Neural plasticity, neuropeptides and anxiety in animals--implications for understanding and treating affective disorder following traumatic stress in humans

Document Type



Brain and Mind Institute


Exposure of rats to cats (predator stress) lastingly increases rodent anxiety-like behavior (ALB) in the elevated plus-maze. Previous work shows that lasting changes in ALB following predator stress depend on NMDA and CCKB receptors. In this paper we describe the effects of differing degrees of predator exposure on behavior. Effects depend on the behavioral measure. In general, exposure to predator odor is less provocative of lasting change in ALB than is unprotected exposure to a cat. In addition, we examine the development of effects of unprotected predator exposure over time. Lasting effects on ALB begin at 30 min to 1 h after predator stress and persist for at least 3 weeks. We also report a complex pattern of effects of predator stress on neuroendocrine and stress peptide (bombesin, CRF and AVP) levels in a variety of brain areas. Not surprisingly, predator exposure increases plasma levels of corticosterone and ACTH. Central changes in peptide content in the hypothalamo-pituitary axis, related hypothalamic nuclei, limbic and brain stem areas are also noted. Finally, path analysis demonstrates a replicable relationship between cat behavior, rat defensive behavior and degree of increase in ALB one week later. It is proposed that behavioral changes following predator stress may model anxiety associated with PTSD.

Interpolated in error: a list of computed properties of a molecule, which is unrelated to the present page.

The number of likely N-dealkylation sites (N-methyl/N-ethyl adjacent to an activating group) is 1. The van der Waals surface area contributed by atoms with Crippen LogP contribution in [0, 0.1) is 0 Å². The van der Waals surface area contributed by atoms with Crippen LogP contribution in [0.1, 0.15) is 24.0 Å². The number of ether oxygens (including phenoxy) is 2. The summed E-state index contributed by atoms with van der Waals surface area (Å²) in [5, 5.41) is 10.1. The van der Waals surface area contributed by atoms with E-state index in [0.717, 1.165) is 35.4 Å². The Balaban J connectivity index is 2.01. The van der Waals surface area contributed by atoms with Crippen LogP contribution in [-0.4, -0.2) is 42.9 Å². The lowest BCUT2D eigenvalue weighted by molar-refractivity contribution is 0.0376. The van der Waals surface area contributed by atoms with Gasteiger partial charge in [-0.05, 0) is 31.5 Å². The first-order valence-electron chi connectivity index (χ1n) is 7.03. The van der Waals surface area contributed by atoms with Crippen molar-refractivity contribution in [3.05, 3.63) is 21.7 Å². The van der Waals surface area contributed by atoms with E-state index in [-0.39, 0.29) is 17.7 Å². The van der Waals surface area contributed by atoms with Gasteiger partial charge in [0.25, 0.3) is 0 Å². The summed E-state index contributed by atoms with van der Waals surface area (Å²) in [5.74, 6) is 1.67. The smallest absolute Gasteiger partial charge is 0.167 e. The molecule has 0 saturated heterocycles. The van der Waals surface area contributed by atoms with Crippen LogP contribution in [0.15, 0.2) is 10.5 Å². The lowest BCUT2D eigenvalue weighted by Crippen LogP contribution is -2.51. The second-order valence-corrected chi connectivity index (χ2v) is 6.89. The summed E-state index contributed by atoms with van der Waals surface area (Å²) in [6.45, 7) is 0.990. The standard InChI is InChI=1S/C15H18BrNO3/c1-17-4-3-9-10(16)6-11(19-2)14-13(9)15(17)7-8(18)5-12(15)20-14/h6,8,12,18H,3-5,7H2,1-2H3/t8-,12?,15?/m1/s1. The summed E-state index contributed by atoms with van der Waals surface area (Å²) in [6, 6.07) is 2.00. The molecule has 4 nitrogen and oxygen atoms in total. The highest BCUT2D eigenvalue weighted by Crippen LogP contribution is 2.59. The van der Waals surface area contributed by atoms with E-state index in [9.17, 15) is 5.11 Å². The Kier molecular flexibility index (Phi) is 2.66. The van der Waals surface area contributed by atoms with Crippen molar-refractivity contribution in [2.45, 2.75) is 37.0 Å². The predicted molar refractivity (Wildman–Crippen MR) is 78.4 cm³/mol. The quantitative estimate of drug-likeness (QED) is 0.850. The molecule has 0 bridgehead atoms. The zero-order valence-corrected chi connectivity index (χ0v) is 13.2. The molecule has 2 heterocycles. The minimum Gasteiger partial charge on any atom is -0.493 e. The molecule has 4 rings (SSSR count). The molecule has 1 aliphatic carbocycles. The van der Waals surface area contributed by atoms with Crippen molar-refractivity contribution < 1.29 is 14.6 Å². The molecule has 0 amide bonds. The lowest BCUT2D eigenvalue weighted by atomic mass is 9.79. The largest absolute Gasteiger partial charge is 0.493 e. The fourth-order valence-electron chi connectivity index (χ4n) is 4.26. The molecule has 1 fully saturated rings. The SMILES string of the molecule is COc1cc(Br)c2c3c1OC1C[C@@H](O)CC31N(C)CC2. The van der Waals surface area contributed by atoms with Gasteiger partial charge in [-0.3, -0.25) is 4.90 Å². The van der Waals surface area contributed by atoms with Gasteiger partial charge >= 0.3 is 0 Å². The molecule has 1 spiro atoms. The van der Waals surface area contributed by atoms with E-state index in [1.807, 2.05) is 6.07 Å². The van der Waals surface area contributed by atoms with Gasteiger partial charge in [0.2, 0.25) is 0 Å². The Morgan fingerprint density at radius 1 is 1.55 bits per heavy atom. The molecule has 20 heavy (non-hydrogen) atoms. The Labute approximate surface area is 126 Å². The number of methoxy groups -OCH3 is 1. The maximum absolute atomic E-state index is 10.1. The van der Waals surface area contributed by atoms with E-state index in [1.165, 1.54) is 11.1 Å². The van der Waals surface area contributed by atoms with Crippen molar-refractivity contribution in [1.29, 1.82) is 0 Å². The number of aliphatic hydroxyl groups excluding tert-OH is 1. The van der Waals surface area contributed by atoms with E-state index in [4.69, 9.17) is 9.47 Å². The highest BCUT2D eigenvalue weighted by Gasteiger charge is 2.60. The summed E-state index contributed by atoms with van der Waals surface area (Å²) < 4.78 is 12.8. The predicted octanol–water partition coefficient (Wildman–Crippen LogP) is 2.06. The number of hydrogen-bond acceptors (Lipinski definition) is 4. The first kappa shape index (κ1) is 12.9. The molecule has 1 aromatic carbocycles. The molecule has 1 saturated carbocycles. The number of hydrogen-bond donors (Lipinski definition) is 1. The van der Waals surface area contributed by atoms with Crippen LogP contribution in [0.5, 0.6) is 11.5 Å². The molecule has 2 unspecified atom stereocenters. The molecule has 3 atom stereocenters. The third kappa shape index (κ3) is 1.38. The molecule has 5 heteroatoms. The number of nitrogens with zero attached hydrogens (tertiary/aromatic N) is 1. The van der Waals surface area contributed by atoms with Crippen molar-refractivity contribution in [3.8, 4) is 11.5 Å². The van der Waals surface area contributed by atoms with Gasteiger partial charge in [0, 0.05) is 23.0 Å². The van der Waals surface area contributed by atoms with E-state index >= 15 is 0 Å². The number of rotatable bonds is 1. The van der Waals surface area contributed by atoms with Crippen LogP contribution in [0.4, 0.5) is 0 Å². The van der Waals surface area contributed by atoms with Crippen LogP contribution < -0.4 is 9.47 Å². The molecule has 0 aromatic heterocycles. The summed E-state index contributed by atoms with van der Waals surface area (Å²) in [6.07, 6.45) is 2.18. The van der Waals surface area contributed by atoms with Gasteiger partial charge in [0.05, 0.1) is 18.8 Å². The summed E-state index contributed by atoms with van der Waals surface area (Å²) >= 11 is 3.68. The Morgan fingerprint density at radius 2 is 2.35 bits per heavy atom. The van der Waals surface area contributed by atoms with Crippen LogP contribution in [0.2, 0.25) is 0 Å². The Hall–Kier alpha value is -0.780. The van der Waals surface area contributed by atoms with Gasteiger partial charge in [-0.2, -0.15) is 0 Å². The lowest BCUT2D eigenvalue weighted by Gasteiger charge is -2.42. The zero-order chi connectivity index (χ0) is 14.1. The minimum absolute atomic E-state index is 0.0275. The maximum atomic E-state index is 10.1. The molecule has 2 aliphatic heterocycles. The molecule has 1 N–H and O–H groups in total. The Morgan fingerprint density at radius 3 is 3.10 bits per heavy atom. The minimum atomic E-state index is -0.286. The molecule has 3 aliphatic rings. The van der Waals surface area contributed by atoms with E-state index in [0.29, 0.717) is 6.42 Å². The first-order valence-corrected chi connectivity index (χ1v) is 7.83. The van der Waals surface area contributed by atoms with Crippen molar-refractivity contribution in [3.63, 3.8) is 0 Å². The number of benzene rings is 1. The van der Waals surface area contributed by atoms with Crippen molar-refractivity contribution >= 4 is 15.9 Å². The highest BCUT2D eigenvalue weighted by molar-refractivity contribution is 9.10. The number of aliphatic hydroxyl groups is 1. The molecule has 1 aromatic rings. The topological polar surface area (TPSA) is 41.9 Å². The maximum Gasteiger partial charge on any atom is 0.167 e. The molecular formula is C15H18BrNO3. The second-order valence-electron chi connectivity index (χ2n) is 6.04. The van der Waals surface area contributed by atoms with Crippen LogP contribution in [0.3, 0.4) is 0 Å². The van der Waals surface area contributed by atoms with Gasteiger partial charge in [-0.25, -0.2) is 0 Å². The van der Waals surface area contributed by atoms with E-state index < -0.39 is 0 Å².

This work was published before the author joined Aga Khan University.

Publication (Name of Journal)

Neuroscience & Biobehavioral Reviews